Much has changed. I have been returning time and again to Ladakh to study, travel and participate in different activities. On one occasion I learned about a distinct initiative where trekkers as travelers explored to give back to the Himalayas, an initiative which has grown enormously over the years.

Garry Weare

                                                               Garry Weare

An adventurous Australian Garry Weare pulled by the magnetic allure of the Cold Desert began trekking the Himalayas. Garry introduced several Australians to trekking in the Himalayas, however, my story is limited to Ladakh. He brought annually groups of trekkers. The groups traveled in the deep interiors. They were enchanted by the Natural beauty of Ladakh and were touched by the hospitality, simplicity, and warmth extended by local communities. Most trekkers led by Garry wanted a way to give back to nature and to the people, and that is how began the mission of the Australian Himalayan Foundation. The Foundation runs a number of programs in different locations in the Himalayas especially in Ladakh, and Nepal covering issues of health, education, and conservation of wildlife among others.

Zanskar-1

 

Zanskar: The case study which I present is that of Zanskar and the success of the work by the Australian Himalayan Foundation. I know of one issue and that concerns maternity and infant health. The Zanskar region, which even today requires almost two and half days to reach, the trekkers found out that the maternity death rate is as high as 1:3 (one in every 3 women died in children birth). Systematically it was understood that most traditional health healers were men and although there was the support of the army it was not enough. In a methodical manner, the trekkers linked up with Servants of Society a small NGO comprising of dedicated professional Ladakhis who became the executing partners. The Servants of Society, in turn, created a network with concerned stakeholders comprising of Amchis (traditional Tibetan doctors), Onpos (astrologers), Lahmu (Oracles).

Zanskar-3

Today after more than a decade there are now Women Amchis (Tibetan doctors) who even have trained in the civil hospital in the Gynecological Modern Medicine ward in Leh as much as in the adjoining Civil Tibetan Medicine Hospital. The death rate of women and children has fallen drastically in the Zanskar region.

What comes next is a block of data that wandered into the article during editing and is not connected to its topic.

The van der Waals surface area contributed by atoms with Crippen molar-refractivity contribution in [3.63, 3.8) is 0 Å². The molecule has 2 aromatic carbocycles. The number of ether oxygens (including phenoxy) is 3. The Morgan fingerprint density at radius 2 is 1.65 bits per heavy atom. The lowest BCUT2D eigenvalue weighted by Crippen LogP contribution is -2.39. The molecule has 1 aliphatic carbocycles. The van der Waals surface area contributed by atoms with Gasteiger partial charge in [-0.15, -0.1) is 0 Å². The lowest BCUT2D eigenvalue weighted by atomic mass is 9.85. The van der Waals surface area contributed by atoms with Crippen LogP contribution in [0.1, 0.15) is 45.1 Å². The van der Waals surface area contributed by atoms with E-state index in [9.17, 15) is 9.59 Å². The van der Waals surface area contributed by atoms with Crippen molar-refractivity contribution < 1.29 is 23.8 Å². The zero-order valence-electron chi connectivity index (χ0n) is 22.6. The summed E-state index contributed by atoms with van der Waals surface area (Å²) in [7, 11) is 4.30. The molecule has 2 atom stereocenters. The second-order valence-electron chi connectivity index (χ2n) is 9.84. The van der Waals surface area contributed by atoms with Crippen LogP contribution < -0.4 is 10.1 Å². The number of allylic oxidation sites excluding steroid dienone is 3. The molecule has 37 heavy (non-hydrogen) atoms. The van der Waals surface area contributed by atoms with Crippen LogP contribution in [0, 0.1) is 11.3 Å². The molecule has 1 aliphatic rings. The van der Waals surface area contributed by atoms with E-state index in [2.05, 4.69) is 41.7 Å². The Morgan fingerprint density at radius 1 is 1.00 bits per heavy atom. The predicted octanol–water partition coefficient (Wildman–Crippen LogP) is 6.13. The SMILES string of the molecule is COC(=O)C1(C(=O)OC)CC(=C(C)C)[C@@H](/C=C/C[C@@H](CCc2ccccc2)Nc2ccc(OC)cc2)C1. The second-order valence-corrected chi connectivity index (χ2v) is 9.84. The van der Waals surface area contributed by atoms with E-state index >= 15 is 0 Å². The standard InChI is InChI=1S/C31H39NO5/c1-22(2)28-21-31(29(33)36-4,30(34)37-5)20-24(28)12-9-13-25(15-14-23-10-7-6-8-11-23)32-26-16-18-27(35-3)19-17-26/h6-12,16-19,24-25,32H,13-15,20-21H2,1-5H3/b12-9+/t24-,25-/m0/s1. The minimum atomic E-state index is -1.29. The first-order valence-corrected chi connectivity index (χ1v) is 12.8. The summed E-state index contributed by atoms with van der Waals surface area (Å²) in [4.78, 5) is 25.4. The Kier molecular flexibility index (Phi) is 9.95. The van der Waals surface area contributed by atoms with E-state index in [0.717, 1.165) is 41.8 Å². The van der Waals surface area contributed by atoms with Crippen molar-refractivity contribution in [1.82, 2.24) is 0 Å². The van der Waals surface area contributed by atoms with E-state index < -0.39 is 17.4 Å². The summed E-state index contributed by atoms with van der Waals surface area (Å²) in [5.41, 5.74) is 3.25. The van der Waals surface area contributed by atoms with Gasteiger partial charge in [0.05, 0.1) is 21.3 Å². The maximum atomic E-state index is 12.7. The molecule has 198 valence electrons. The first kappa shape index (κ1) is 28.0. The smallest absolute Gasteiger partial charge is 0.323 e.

Zanskar -4

When I met Garry, he had convened a review and forward plan with stakeholders linked to the Zanskar program. Inspired it compelled me to ask travel bloggers to contemplate and perhaps as trekkers contribute through Individual Social Responsibility to Save the Himalayas and its cultural Traditional Heritage.

 

Navina Jafa – Diaries of Glimpses of My Travels

Some Personal Snippets in Zanskar:

Kharsha Monastery

The above picture is that of the Karsha Monastery housing the largest number of Monks.

THE SNOW LEOPARD – SHAN –

snow leopard

An important part of the culture is reverence to the Snow Leopard. Once in 1995, a snow leopard slept on the rug in the main room in the home of  Norbu my taxi driver. It was already 3 days I was there. The entire community gathered to worship the ‘Lord’. Some Wildlife personnel along with the army shot through a half-opened window. The aim was to induce the animal to sleep and even more deeply for longer hours. It seemed by the entire village had gathered by this time. Long poles with Buddhist flags were prepared, the heavy animal hoisted up and a procession with monks chanting proceeded to leave the Shan. I did not have a phone with a camera. But the photograph above of the Snow leopard is taken in the beautiful Sikkim Zoo.

 

 

 

Citizen Trees of Delhi – Voice of Artist Kate Bowen Can We Save Trees of Delhi? By Dr. Navina Jafa (follow: @navinajafa )

tree-2

Imagine being here ‘Now’ is a title I offer up for advance publication when I have no idea yet what I’ll talk about, but also because I enjoy the paradox. Why would we have to imagine a place if we are right here now? Because we’re always doing it because every day we imagine and then live a version of our new stories, our histories, which we then disseminate through friends and families. ‘Imagine’, John Lenon exhorted us. And artist David Wojnarowicz said in the 1980s, “I’m beginning to think that one of the last frontiers for radical gestures in the imagination.”   

Kate -2